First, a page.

Tumor Progression: Adenoma Carcinoma Sequence – Carcinogenesis

by Carlo Raj, MD

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    The flow chart here, you will notice that we completed quite a bit. And before we move on, I want to show you as to how much progress you have made. You walked through all the different chemicals, radiation and viruses that are responsible for carcinogenesis. You have talked about DNA repair and how if that goes rye may result in carcinogenesis. Also talked about inactivation of tumor suppressor gene, activation of oncogene. We just completed our discussion of quickly how to evade apoptosis. We talked quite a bit so does'nt this flow chart now seem a hack of a lot more manageable. Where are we now? We are going to increase the proliferation. We are going to progress the tumor further. So therefore, just to make sure we're clear understand the following. So you have proliferation taking place. Proliferation takes place, hyperplasia. You are moving towards cancer. What's the next step after hyperplasia that is a little bit or a lot more dangerous. It's called dysplasia. And whenever you have dysplasia if you pathologically, the term in which we will talk about alot, not to worry. That nucleus that is oh so very important for proliferation. If you are worried about cancer, now that nucleus is referred to as being atypical. Atypical nucleus in pathology means that oh my goodness, I have a cell that is about, it' on the brink of going on to cancer. Now once cancer sets in, or malignancy sets in, can the membrane still be intact? Yes it can. You call that in-situ. In-situ is a malignancy in which the membrane is intact. Very simple as far as you are concerned. Eventually what may happen? Progression then you metastasis. Let's first talk about the progression. First we will do adenoma-carcinoma sequence. Understand the topic....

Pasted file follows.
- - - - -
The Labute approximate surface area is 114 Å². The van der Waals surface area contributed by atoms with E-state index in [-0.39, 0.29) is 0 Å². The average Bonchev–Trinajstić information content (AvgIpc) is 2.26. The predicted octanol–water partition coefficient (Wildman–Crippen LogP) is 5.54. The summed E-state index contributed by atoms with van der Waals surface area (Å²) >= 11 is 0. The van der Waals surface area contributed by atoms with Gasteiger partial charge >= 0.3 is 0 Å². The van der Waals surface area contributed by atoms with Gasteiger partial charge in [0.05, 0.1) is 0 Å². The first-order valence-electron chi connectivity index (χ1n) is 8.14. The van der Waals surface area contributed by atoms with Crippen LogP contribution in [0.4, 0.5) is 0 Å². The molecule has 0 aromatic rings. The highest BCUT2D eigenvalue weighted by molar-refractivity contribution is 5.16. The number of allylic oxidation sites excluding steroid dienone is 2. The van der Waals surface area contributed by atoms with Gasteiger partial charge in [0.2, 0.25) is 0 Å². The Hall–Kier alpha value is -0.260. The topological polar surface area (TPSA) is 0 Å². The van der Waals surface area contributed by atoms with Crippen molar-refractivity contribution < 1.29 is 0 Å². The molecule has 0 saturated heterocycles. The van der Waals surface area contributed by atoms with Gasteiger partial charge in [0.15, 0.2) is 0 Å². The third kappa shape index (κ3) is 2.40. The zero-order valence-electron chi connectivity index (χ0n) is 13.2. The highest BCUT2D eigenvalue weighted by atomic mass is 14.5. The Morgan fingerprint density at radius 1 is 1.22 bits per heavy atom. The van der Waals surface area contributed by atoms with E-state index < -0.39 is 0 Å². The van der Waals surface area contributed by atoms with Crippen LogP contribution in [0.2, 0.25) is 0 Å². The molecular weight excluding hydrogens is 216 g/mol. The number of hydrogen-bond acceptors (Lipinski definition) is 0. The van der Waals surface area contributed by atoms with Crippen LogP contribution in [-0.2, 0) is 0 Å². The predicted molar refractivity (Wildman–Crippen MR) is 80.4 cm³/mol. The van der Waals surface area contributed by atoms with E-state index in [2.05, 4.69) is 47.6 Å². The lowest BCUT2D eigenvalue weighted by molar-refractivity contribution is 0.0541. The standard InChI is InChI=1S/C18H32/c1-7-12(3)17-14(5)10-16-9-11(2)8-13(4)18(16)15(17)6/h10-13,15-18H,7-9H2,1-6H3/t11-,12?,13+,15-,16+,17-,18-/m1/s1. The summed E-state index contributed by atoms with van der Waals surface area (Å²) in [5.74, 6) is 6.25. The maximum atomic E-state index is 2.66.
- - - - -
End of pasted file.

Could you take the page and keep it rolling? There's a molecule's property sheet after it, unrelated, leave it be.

About the Lecture

    The lecture Tumor Progression: Adenoma Carcinoma Sequence – Carcinogenesis by Carlo Raj, MD is from the course Cellular Pathology: Basic Principles.

    Included Quiz Questions

    1. Cancer is confined to area of origin
    2. Cancer is invading local tissues
    3. Cancer has metastasized
    4. Cancer has progressed through it's membrane
    5. Cancer has spread to local lymph nodes
    1. Stabilizes malignant DNA for further replication
    2. Creates monoclonality
    3. Is considered the "second hit" in the gene mutation
    4. Predisposes a patient to further proto-oncogene mutations
    5. Allows for hematogenous spread
    1. Metastasis
    2. Tumor size
    3. Number of lymph nodes involved
    4. Number of tumors
    5. Location of lymph nodes involve (local vs distant)
    1. Adenomas
    2. Telomerase
    3. Metastasis
    4. KRAS mutations
    5. Methylation abnormalities

    Author of lecture Tumor Progression: Adenoma Carcinoma Sequence – Carcinogenesis

     Carlo Raj, MD

    Carlo Raj, MD

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